We knew that Pig was dying for about three months before we made that hard choice to put him down. Our 18-pound rabbit had been the most excellent pet and was loved dearly by his human younger siblings. Because Pig's tumor was visible, it was easy to talk to the kids about the cancer and prepare them for his death. Our eldest knew it was coming, understood and handled it with grace.
After I made the call to the vet's office for Pig's final visit the next week, I took my son to the local aquarium store. We had previously bought all the supplies for the tank, but our plans for an underwater kingdom got derailed after I forgot to wash the sand and turned all the water pitch-black. Four months and approximately 5 billion water changes later, the water was clear, and we were ready for fish.
My son and I spent over an hour painstakingly selecting each of the six perfect fish.
A friend asked whether I thought getting "fish of all things" was a good idea. Why wouldn't it be? Giving my son some life to look at might lessen the pain of losing a loved one. I responded, "Of course. I got my fish Mikey when I was his age, and he was my best friend for five years."
How come no one told me goldfish don't typically live that long?!
One day. They lived one day!
You know what doesn't help a grieving child? Six painstakingly selected dead fish.
I ran back to the aquarium store with a water sample, hoping it was some weird anomaly. Perhaps the people there had accidentally sold me spontaneously combusting fish and next time they would sell me live-for-a-decade fish. When they tested the pH levels of my sample, the nitrates or the ammonia or the Crystal Pepsi or whatever was in my water was off the charts. I would have to wait another two weeks if I didn't want another massacre.
While we waited, Pig was put to sleep. He was buried in the fairy garden in our front yard. The timing had not worked in our favor.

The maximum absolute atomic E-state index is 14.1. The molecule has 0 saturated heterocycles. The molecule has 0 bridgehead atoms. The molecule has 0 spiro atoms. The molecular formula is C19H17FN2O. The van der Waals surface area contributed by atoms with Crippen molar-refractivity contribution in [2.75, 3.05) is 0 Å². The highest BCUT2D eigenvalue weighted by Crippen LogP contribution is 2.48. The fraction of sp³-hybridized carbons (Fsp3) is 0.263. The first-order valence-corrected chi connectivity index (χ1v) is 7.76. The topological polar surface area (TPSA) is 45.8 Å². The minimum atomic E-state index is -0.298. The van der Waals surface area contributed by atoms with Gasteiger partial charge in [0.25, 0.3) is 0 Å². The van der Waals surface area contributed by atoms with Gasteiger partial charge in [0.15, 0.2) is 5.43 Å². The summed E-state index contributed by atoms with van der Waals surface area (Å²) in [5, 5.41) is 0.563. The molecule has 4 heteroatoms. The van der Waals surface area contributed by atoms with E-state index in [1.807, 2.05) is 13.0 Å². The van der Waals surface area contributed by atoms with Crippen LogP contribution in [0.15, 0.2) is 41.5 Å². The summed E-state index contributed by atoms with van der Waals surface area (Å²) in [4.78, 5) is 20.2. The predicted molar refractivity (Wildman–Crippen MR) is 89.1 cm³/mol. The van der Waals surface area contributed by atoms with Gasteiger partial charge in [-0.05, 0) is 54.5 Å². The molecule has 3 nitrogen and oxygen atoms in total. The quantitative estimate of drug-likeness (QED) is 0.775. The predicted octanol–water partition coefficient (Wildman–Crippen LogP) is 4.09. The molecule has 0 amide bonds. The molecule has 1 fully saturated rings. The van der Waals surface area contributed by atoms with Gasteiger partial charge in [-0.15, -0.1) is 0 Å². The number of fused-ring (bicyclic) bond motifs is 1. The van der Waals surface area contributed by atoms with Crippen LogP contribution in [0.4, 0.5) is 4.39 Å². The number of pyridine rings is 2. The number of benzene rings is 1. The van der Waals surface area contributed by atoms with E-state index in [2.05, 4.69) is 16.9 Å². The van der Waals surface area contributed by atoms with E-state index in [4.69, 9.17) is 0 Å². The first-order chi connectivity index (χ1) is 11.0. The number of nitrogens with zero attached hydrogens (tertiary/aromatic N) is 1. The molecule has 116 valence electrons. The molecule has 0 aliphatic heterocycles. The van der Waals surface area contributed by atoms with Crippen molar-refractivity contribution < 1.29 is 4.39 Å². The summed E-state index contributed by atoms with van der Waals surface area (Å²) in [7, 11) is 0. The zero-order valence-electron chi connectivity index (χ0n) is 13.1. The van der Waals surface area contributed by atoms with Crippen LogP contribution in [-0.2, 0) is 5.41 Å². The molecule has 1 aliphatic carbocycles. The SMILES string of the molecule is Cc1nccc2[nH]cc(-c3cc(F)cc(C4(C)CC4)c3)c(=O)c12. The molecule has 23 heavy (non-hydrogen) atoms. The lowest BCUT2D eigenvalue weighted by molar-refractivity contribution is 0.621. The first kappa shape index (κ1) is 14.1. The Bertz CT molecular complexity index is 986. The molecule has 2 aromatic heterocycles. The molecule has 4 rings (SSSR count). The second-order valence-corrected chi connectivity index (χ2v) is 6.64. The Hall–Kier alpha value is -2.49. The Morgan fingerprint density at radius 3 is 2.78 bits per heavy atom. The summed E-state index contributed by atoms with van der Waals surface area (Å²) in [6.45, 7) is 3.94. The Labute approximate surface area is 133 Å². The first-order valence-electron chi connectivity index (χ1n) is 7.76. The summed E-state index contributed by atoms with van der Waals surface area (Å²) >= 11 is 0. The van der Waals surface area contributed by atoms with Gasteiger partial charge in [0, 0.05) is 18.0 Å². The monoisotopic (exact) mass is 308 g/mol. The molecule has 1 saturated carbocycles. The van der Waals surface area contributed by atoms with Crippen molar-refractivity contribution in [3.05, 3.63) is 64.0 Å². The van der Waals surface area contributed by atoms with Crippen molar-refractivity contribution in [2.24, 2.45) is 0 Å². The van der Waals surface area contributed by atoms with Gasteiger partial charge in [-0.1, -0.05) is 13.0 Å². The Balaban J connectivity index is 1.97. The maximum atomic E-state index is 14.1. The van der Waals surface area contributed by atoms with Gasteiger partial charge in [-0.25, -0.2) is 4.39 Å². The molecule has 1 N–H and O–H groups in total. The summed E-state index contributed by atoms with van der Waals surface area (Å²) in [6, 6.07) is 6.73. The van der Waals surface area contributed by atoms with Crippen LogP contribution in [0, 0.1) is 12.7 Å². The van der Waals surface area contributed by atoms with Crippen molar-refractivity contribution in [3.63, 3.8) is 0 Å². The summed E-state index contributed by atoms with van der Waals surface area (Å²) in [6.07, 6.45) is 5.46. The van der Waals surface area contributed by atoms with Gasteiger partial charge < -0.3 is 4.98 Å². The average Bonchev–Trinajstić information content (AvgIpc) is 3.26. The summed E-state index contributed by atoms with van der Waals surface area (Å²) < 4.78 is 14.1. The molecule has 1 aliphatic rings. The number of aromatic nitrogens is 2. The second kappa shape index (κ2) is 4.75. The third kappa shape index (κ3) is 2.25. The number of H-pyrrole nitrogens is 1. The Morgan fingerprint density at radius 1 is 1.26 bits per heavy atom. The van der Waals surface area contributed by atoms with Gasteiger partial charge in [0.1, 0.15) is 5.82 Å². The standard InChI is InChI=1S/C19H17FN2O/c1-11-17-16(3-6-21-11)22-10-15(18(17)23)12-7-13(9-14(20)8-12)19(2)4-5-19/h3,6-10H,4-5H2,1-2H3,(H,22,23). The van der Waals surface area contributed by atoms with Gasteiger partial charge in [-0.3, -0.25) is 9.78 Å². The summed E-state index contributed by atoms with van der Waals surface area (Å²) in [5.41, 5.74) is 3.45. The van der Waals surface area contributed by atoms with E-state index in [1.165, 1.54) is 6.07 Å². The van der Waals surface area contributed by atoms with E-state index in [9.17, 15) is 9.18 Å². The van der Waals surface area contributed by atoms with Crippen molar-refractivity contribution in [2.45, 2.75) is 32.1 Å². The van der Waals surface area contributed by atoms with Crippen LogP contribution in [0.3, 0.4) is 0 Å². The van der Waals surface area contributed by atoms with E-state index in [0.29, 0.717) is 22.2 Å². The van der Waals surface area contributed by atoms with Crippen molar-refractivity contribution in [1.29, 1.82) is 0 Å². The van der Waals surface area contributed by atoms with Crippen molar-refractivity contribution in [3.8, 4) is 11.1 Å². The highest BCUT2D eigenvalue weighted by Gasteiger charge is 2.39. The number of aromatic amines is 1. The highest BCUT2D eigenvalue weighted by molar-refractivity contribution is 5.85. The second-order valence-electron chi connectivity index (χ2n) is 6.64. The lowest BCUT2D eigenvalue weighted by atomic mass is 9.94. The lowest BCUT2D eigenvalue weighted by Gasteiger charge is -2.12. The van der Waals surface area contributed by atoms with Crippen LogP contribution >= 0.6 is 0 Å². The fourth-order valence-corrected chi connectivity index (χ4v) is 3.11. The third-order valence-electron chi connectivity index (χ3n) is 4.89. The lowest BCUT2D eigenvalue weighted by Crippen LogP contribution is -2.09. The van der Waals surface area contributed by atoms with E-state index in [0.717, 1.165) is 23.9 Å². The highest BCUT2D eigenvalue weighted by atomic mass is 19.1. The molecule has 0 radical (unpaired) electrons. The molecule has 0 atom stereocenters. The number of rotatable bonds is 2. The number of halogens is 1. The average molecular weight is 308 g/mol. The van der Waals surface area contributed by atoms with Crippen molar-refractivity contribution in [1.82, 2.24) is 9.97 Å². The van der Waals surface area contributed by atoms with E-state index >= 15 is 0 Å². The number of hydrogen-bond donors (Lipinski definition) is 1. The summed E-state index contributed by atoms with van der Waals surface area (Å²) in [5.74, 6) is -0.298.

When the two weeks had passed, I took my son back to the aquarium store with another water sample. The water was tested and looked good. I made the workers swear up and down that my fish would live, and they promised they would. The workers also showed my kid a few other cool pets he could have in the aquarium — frogs, shrimp, turtles. We settled on a miniature blue lobster that was in the same tank as the bulk of the fish he selected.
Home in their new tank, the fish and lobster energetically got familiar with the new digs. But the next day, there was one fewer fish.
I tried to look on the positive side. Seeing as we now had a scavenger in the mini lobster, there was no fish body for me to scoop out. The following day, there were three fewer fish.
I was cursing at the aquarium place. Why did they tell me my water was fine? It's another gill genocide. A fish finale.
It wasn't until the tank only had a single fish left that I finally saw it. The blue lobster attacked. My scavenger was in fact a murderer.
On the way home from the aquarium, the lobster had pinched the plastic bag he was being transported in, and all the water had flooded out, soaking my seat. I should have known he was trouble then.
Horrified that my son had just lost his furry best friend and now his perfectly picked-out school of fish for the second time, I asked him how he was coping with the rather traumatizing past three weeks. Do you have any questions on life and death?
"Yeah," he said. "Can we name the lobster Rabbit?"
"Uh, sure. Why?" I asked.
"After Pig," he said. "And when the lobster dies, we should get a lizard and name it Lobster. And when the lizard dies, we should get a dog and name it Lizard. And when the dog dies, we can get a pig and name it Dog. And when the pig dies, we can get a rabbit again and name him Pig 2."
I think he's getting this whole life and death thing just fine. Which is lucky, because I'm not getting any more fish.
Katiedid Langrock is author of the book "Stop Farting in the Pyramids," available at http://www.creators.com/books/stop-farting-in-the-pyramids. Like Katiedid Langrock on Facebook, at http://www.facebook.com/katiedidhumor. To find out more about her and read features by other Creators Syndicate writers and cartoonists, visit the Creators Syndicate webpage at www.creators.com.